Dortmund v Schalke derby to be played in empty stadium


BERLIN (Reuters) - Germany's fiercest soccer rivalry between Borussia Dortmund and Schalke 04 will be played out in front of empty stands on Saturday after the Bundesliga became the latest league to ban spectators following the coronavirus outbreak.

The City of Dortmund said the decision to keep the Signa Iduna stadium off limits for fans was taken to protect people from a wider spread of the virus.

"It is not a joke or about spoiling the game. This is about life or death," Dortmund mayor Ullrich Sierau told a news conference.

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The Ruhr valley derby usually attracts about 80,000 spectators in either Dortmund or Schalke's large stadiums.

The friendly international between Germany and Italy on March 31 will also be played without fans following a decision by the city of Nuremberg to comply with a decree by the state of Bavaria to limit crowds at events.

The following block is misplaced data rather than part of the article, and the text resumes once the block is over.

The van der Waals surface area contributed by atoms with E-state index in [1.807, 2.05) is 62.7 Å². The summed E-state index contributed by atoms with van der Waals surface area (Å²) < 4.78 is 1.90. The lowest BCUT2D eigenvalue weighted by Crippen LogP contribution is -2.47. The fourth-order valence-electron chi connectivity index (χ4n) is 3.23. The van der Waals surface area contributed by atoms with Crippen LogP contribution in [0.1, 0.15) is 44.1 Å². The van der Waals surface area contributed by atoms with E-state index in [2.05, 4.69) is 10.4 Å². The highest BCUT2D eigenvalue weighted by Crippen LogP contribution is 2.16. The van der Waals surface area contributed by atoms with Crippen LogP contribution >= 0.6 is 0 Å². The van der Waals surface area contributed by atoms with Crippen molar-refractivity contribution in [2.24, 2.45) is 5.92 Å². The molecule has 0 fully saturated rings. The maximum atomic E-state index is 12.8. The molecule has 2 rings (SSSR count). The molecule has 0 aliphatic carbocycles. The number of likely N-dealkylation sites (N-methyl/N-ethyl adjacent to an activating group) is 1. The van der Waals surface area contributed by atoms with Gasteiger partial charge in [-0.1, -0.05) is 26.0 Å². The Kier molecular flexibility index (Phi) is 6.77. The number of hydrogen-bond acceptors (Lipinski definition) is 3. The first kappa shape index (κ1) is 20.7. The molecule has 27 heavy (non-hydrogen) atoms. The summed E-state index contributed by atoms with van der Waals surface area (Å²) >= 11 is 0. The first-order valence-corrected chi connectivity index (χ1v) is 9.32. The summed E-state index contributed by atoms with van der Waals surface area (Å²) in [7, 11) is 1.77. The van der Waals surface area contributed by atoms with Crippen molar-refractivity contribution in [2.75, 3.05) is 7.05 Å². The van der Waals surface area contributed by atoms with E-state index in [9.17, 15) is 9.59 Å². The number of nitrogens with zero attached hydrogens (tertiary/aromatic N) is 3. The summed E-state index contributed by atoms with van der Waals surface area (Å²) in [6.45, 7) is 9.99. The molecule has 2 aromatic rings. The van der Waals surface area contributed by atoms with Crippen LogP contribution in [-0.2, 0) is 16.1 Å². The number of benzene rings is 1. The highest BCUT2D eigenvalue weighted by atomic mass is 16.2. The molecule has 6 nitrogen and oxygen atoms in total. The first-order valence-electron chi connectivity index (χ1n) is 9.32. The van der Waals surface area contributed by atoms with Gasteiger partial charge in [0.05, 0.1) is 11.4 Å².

That also means Bayern Munich will play all their home games until at least April 19 behind closed doors.

Borussia Moenchengladbach and Cologne will on Wednesday be the first teams to play a Bundesliga game in an empty stadium.

"We regret that it came to this but of course we are following the guidelines of the federal state. It was not an easy decision," mayor Hans Wilhelm Reiners said in a statement on Tuesday.

More matches are expected to be played in empty stadiums over the weekend with local authorities in each German state responsible for the final decision.

Germany's Health Minister Jens Spahn has advised that meetings of more than 1,000 people should be cancelled.

The German Football League said on Monday it was in charge of making sure the games were held on the scheduled dates and it was up to local authorities to decide on the fans' entry or not.

Germany recorded its first two deaths from the virus on Monday as its overall number of new infections rose by 20% to 1,139, the latest signs that the epidemic is spreading rapidly in Europe's largest economy.

(Reporting by Karolos Grohmann, editing by Ed Osmond)

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